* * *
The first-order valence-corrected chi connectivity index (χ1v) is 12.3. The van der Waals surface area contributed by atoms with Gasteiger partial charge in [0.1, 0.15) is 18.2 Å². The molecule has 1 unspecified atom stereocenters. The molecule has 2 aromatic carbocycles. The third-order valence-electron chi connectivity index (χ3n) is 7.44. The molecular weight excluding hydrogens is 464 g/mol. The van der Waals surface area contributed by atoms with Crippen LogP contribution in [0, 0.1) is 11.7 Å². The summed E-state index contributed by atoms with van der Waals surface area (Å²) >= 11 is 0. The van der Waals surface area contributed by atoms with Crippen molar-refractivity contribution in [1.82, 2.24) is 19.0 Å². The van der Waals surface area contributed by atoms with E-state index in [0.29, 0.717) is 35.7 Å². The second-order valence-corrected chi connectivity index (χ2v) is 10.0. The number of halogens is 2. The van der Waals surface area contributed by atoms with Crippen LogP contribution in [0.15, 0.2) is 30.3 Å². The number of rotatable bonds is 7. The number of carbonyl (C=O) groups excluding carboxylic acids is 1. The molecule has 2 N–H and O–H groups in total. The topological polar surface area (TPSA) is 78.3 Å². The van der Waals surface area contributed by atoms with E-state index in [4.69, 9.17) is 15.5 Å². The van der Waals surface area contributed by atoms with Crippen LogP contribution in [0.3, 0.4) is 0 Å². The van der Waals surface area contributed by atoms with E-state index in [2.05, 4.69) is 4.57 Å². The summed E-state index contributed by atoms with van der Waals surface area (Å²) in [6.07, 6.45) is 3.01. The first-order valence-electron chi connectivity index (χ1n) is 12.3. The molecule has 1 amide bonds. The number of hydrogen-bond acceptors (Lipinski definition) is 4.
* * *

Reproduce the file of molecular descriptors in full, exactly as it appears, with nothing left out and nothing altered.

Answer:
The first-order valence-corrected chi connectivity index (χ1v) is 12.3. The van der Waals surface area contributed by atoms with Gasteiger partial charge in [0.1, 0.15) is 18.2 Å². The molecule has 1 unspecified atom stereocenters. The molecule has 2 aromatic carbocycles. The third-order valence-electron chi connectivity index (χ3n) is 7.44. The molecular weight excluding hydrogens is 464 g/mol. The van der Waals surface area contributed by atoms with Crippen LogP contribution in [0, 0.1) is 11.7 Å². The summed E-state index contributed by atoms with van der Waals surface area (Å²) >= 11 is 0. The van der Waals surface area contributed by atoms with Crippen molar-refractivity contribution in [1.82, 2.24) is 19.0 Å². The van der Waals surface area contributed by atoms with E-state index in [0.29, 0.717) is 35.7 Å². The second-order valence-corrected chi connectivity index (χ2v) is 10.0. The number of halogens is 2. The van der Waals surface area contributed by atoms with Crippen LogP contribution in [0.15, 0.2) is 30.3 Å². The number of rotatable bonds is 7. The number of carbonyl (C=O) groups excluding carboxylic acids is 1. The molecule has 2 N–H and O–H groups in total. The topological polar surface area (TPSA) is 78.3 Å². The van der Waals surface area contributed by atoms with E-state index in [4.69, 9.17) is 15.5 Å². The van der Waals surface area contributed by atoms with Crippen LogP contribution in [0.3, 0.4) is 0 Å². The van der Waals surface area contributed by atoms with E-state index in [2.05, 4.69) is 4.57 Å². The summed E-state index contributed by atoms with van der Waals surface area (Å²) in [6.07, 6.45) is 3.01. The first-order valence-electron chi connectivity index (χ1n) is 12.3. The molecule has 1 amide bonds. The number of hydrogen-bond acceptors (Lipinski definition) is 4.